as Alex Carver
Diane Keaton
as Ruth Carver
Cynthia Nixon
as Lily Portman
Alysia Reiner
as Blue Leggings
Carrie Preston
as Miriam Carswell
Korey Jackson
as Young Alex
Josh Pais
as Jackson
Maddie Corman
as Friendly Lady
Miriam Shor
as Cool Lady
Gary Wilmes
as Mr. Vincent
Liza J. Bennett
as Mrs. Vincent
Ted Sod
as Mr. Rahim
Ilana Levine
as Zoe's Mother
Maury Ginsberg
as Dr. Kramer
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News & Interviews for 5 Flights Up

Critic Reviews for 5 Flights Up

All Critics (62) | Top Critics (19) | Fresh (28) | Rotten (34)

  • As storytelling, 5 Flights Up is remarkably clumsy: the narrative strands never knit together, the well-intentioned messages are awkwardly spelt out, and the stakes remain low. That said, it's an easy film to watch.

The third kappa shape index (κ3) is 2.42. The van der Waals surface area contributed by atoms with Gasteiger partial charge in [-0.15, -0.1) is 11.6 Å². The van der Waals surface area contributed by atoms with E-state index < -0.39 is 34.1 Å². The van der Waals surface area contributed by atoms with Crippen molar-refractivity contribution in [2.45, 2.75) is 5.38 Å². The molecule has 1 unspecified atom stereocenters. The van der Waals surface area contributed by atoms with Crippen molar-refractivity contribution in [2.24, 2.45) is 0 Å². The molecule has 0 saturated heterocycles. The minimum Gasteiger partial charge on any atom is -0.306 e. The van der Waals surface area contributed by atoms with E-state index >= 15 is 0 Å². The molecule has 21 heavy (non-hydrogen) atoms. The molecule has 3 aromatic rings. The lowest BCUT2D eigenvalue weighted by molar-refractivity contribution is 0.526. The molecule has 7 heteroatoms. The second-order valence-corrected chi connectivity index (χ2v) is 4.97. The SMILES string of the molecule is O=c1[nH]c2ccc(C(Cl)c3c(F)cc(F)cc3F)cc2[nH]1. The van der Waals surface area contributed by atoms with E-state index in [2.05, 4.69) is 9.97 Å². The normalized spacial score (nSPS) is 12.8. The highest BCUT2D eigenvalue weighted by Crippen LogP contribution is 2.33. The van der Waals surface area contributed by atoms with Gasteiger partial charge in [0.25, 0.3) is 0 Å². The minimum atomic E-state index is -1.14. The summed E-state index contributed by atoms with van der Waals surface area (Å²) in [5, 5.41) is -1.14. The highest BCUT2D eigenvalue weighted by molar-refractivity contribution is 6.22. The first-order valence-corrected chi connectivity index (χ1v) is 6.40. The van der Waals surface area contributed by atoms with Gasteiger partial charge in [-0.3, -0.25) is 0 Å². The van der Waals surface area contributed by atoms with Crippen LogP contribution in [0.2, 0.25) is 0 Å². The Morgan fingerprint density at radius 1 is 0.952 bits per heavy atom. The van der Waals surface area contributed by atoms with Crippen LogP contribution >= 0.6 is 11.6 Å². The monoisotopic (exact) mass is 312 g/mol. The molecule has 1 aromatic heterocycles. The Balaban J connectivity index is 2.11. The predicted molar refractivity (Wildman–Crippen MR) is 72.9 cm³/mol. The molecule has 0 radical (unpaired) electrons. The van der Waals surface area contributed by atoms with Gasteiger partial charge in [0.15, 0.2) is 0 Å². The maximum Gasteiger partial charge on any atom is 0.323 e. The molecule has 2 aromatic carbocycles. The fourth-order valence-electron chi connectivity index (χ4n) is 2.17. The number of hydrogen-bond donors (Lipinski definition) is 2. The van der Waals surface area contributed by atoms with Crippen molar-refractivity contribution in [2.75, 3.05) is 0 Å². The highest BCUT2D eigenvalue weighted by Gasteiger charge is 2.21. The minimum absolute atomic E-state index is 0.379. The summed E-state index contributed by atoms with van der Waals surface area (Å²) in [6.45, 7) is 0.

Aug 19, 2015 | Rating: 2.5/5 | Full Review…
  • Even Freeman at his twinkliest and Keaton at her most kooky and adorable are not enough to sweeten the bad taste left by Ruth & Alex.

    Jul 23, 2015 | Rating: 2/5

    Wendy Ide

    Times (UK)
    Top Critic
  • If you're looking for a film completely free of loud explosions, raised voices or anything actually happening, you can't go wrong with this fusty New York fairytale.

    Jul 20, 2015 | Rating: 2/5 | Full Review…
  • A couple of pros, playing attractive characters in an amiable yet topical story.

    May 8, 2015 | Rating: 2.5/4 | Full Review…

    John Anderson

    Top Critic